‘Oh, you’re an Everton fan? So you don’t follow football?!’
That was always my put-down one-liner; but at the moment (at least), Everton are sitting one point above my beloved Liverpool in the Premier League table and I don’t really fancy our chances against them on Saturday in the FA Cup Semi Final at Wembley.
Why Wembley? Think of the carbon foot print of 62,000 scousers heading for London to watch their two teams play each other when the sensible thing to do would be to play it in Manchester and the scousers could’ve trashed Old Trafford together, but hey! when have the FA ever done anything that makes sense?
Watching millionaires prance around in the name of football has left me quite delusional as time marches on. Watching Ashley Young slam to the ground to win a penalty for Man U last weekend, seeing Andy Carroll’s theatrics trying to cheat a penalty against Newcastle and then James Perch falling to the ground when Pepe Reina touched his face, earning the latter a 3 match ban – it’s all bad sportsmanship and happens all too often, and maybe the empty seats you see around grounds these days is a reflection on the cheating and the high prices we have to pay to see it and the injustice it causes.
We picked Jason and son, Daniel up in Rhuddlan at 4.30pm, I gave Jason 2 quid short of £80 for two tickets to see this game. Both young Declan and myself have never done a Liverpool away game before. I did get as far as the gates in Athens for the European Cup Final in 2007 (Jason got in on a forged ticket), but this was to be our first time in the Away End.
Yes, me and the Dec had done grounds other than Anfield, as in The Racecourse, Deepdale, Belle Vue, Farrah Road, Millennium, Old Trafford and vowed to see a few more next season as we got the buzz again.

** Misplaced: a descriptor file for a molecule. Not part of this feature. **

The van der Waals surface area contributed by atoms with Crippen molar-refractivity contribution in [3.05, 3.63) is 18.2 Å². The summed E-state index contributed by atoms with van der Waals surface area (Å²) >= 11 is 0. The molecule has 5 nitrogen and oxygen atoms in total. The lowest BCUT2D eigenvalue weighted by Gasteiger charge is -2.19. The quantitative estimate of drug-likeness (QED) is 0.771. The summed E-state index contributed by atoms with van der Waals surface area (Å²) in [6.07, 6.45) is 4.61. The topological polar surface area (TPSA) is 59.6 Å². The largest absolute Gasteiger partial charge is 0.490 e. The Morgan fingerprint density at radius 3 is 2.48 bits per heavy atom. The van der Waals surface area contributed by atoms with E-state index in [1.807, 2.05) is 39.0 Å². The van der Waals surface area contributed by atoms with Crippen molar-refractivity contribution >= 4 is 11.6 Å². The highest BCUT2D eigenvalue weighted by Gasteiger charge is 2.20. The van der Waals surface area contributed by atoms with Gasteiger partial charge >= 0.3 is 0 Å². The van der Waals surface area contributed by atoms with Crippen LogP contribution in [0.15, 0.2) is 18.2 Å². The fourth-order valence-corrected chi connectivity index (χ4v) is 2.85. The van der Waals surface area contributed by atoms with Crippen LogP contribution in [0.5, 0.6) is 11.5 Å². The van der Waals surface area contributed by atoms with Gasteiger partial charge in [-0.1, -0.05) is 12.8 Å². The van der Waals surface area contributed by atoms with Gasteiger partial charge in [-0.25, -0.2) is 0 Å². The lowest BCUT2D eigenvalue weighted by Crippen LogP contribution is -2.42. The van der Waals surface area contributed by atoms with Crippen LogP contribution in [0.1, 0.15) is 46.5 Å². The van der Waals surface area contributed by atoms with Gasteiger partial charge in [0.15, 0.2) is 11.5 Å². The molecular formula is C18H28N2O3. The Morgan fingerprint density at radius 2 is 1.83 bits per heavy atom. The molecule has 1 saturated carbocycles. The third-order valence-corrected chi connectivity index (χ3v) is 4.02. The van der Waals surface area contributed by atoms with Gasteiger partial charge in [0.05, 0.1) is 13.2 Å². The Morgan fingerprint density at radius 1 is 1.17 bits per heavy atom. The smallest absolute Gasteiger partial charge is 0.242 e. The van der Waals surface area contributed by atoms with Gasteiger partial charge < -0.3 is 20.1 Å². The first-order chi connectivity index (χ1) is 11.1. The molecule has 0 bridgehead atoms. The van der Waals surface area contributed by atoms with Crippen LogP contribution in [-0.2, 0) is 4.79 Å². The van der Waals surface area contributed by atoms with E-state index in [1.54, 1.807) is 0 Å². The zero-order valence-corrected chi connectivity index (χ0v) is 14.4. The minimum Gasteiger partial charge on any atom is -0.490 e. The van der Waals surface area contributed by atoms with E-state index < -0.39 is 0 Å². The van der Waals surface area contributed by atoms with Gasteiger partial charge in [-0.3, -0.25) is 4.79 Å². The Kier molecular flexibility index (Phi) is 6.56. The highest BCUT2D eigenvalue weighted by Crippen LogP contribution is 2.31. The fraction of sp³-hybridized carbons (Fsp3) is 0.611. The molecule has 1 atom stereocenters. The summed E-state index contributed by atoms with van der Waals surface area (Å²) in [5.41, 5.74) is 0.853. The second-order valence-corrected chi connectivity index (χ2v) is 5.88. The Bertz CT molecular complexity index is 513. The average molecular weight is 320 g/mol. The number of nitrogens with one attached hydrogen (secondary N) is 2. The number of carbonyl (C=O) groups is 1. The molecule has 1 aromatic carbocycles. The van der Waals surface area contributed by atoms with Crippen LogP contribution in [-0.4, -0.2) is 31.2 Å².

Unfortunately it’s an expensive hobby, it’s £100 a pop for 2 of you everytime to watch Premiership standard football, but the rollercoaster of emotions after a game like tonights is worth the money.
A £2 punt on Maxi to score first earned me £18 within 10 minutes of kick off. This paid for the fish, chips and curry (slightly spoiled by too much vinegar) and the fuel getting here from Bangor.
Steve Rastin had lent me Kevin Sampson’s excellent book Away Days a few years ago, which was made into a shit film. It chronicled the times of a Tranmere Rovers fan in the early eighties and cited as much on music and fashion as it did on football and hooliganism. Our Away Day didn’t quite live up to the book, (although it was based in real life on Liverpool fans), our music was The Damned’s Anthology album for the journey, fashion was a pair of cammo pants and a Manics t-shirt (not a Fred Perry in sight), the football was a rollercoaster and the hooliganism stretched to the odd ‘wanker’ gesture towards opposing fans.
Within a few minutes Maxi had made it 2-0 and we were coasting. Lots of singing from the Kop’s Greatest Hits album and a party atmosphere was in full swing until our Brazilian (second choice) goalkeeper pulled down the Yak in the penalty box and was sent off. I bet he was gutted, imagine earning £10k a week to warm a bench and when you get your big moment, you get sent off to earn, err.. £10k a week. So, we’re down to 10 men and on comes Liverpool’s third choice keeper Brad Jones to replace the suffering and unprotected Jon Flanagan. Brad Jones promptly saves the penalty (Australia’s and Liverpool’s Number One! – new song for the album).